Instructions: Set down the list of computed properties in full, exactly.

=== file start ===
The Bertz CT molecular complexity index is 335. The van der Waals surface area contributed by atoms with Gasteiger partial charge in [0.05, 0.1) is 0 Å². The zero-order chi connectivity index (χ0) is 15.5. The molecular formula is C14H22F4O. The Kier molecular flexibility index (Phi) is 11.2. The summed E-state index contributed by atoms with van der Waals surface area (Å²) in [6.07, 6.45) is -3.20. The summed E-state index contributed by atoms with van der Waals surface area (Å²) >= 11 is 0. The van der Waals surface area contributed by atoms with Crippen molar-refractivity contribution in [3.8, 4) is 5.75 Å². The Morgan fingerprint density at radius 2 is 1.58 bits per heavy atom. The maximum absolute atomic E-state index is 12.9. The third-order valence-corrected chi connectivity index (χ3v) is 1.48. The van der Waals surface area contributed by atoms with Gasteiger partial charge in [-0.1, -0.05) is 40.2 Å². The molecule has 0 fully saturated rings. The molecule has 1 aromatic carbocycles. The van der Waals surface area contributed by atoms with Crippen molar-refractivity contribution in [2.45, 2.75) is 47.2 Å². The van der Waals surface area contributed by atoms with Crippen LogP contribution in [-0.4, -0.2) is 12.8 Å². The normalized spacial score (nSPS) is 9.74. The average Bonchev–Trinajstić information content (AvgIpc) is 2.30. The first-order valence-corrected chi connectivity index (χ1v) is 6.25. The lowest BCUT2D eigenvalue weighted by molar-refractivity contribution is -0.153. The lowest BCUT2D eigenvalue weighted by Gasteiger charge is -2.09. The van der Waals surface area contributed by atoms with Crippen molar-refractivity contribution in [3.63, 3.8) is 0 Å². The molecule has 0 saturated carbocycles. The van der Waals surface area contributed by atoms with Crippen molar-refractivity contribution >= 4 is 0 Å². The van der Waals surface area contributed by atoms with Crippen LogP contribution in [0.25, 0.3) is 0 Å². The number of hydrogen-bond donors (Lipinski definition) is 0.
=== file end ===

The Bertz CT molecular complexity index is 335. The van der Waals surface area contributed by atoms with Gasteiger partial charge in [0.05, 0.1) is 0 Å². The zero-order chi connectivity index (χ0) is 15.5. The molecular formula is C14H22F4O. The Kier molecular flexibility index (Phi) is 11.2. The summed E-state index contributed by atoms with van der Waals surface area (Å²) in [6.07, 6.45) is -3.20. The summed E-state index contributed by atoms with van der Waals surface area (Å²) >= 11 is 0. The van der Waals surface area contributed by atoms with Crippen molar-refractivity contribution in [3.8, 4) is 5.75 Å². The Morgan fingerprint density at radius 2 is 1.58 bits per heavy atom. The maximum absolute atomic E-state index is 12.9. The third-order valence-corrected chi connectivity index (χ3v) is 1.48. The van der Waals surface area contributed by atoms with Gasteiger partial charge in [-0.1, -0.05) is 40.2 Å². The molecule has 0 fully saturated rings. The molecule has 1 aromatic carbocycles. The van der Waals surface area contributed by atoms with Crippen molar-refractivity contribution in [2.45, 2.75) is 47.2 Å². The van der Waals surface area contributed by atoms with Crippen LogP contribution in [-0.4, -0.2) is 12.8 Å². The normalized spacial score (nSPS) is 9.74. The average Bonchev–Trinajstić information content (AvgIpc) is 2.30. The first-order valence-corrected chi connectivity index (χ1v) is 6.25. The lowest BCUT2D eigenvalue weighted by molar-refractivity contribution is -0.153. The lowest BCUT2D eigenvalue weighted by Gasteiger charge is -2.09. The van der Waals surface area contributed by atoms with Crippen molar-refractivity contribution in [3.63, 3.8) is 0 Å². The molecule has 0 saturated carbocycles. The van der Waals surface area contributed by atoms with Crippen molar-refractivity contribution >= 4 is 0 Å². The van der Waals surface area contributed by atoms with Crippen LogP contribution in [0.25, 0.3) is 0 Å². The number of hydrogen-bond donors (Lipinski definition) is 0.